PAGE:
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PC Audio Notes

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MNX2010 PC Audio Sites - Notes :

What will the future look like?

Hoontech 3000

It is clear that the possibilities in the world of audio are still developing. Nowadays it's possible to buy a computer that is able to create professional audio recordings for about 4000 euros/dollars.(2000 for the computer and 2000 for the music soft & hardware). These developments are necessary in some way, because the digital quality of an audio is definitely not even coming close to the quality of an analog recording. Also the improvements in the developing of SP-Dif I/O patching, which makes it possible to make recordings with a lot less degraded quality, are slowly developing. But one thing is clear though: the developments in the audio world are way too slow in comparison with for instance the world of video. I think that's funny, because I think there is more money involved in the audio business. But apparently nobody wants to invest in a good and reliable new standard in audio matters. When it should be up to me, there would already be a 24/96 standard with 5.1 surround output and stereo output with surround simulation (both digital en analog). That would mean that CD's would be used for (maxi)singles or demo's, and DVD's for albums, while using a DVD player to play these.

Actually this is becomes reality in a way: a few months ago the first DVD players were introduced which support the 24/96 surround 5.1 standard. It should be possible to burn even a 16-bit version on the DVD, and choose via a menu which one to play. That means that you're able to produce your music in a far better quality, although it is still quite expensive. If the music industry will notice any of these subjects remains still to be seen. It will need a whole lot of investments and will be a lot more expensive (and that while music is already way too expensive!) and that's way I'm afraid it's not going to happen overnight. Take the difference between DVD + and -, which I think is very childish and revealing where it's all about: money and power. It makes it obvious that the pleasure of -and service to- the consumer is considered not as important as the money they can make. One other thing to stress this are the outrageous prices asked for MP3's and the razzia's conducted on MP3 downloaders. Well what else is new? It's all about the money.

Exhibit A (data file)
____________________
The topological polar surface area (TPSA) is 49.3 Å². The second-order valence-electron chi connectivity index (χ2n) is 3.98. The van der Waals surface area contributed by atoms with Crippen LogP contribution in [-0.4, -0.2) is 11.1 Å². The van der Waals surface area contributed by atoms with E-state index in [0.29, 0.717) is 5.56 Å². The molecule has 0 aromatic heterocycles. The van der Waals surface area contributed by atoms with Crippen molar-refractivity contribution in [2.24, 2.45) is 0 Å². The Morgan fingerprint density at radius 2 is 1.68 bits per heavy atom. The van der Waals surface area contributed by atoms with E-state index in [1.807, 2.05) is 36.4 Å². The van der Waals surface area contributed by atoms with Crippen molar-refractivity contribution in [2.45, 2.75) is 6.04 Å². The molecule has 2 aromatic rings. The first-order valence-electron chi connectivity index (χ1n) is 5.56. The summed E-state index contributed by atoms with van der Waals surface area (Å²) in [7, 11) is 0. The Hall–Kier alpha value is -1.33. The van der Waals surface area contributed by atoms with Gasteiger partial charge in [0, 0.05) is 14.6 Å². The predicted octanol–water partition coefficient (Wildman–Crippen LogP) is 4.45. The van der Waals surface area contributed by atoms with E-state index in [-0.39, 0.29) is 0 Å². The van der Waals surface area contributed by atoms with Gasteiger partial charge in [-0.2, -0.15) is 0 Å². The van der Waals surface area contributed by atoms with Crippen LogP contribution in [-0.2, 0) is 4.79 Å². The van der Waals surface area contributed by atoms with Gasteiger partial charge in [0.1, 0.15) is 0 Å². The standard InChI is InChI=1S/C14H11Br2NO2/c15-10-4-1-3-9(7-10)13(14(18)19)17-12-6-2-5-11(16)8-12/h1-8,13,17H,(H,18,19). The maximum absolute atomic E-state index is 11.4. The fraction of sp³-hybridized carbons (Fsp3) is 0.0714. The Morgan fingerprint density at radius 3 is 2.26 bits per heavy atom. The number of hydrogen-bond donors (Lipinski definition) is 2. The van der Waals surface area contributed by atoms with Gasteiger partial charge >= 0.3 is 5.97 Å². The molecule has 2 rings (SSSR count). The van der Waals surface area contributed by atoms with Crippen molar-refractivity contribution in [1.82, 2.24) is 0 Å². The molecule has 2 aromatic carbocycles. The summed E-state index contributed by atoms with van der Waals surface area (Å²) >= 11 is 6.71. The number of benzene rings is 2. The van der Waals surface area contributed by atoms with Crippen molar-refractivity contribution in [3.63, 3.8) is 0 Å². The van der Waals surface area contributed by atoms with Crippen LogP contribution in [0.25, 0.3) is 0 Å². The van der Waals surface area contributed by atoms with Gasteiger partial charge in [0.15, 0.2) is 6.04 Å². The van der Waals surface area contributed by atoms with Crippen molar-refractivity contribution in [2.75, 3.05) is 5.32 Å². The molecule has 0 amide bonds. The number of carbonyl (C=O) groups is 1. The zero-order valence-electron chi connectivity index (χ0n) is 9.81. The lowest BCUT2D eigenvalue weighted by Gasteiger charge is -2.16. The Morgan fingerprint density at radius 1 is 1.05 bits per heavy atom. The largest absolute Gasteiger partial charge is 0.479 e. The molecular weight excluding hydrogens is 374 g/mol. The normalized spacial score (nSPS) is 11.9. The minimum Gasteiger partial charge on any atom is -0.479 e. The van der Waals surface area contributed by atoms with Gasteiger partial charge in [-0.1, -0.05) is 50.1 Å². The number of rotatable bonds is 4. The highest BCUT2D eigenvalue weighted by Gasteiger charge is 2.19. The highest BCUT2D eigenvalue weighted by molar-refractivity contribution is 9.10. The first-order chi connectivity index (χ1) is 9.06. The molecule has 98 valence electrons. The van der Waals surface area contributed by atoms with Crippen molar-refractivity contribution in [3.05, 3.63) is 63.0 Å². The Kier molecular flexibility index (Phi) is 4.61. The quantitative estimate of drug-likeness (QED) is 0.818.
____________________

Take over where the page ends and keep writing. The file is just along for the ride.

With a new media tremendous amounts of money could be made, if one had a positive view on things. Maybe the MP3 market would collapse if a new, extremely good quality audio standard would appear. A logic step would be to raise the standard sample frequency to 32 bit/96 KHz. Or two times the standard now : 2x44.1= 88.2, so 32 bit/88.2 KHz. that's more easy to convert. But because of the slow developments this will take a while, and begins with hard- and software.

Although I think this is still going to take a while, the big software producers like Steinberg, Pro-Tools and I-Magic are already making their software ready for the future. Higher sample rates, complex possibilities , surround outputs and more are build in and the software is tuned for use with (mostly their own) hardware. If the moment would come that people are going to more invest in this, it would certainly effect both hard- and software.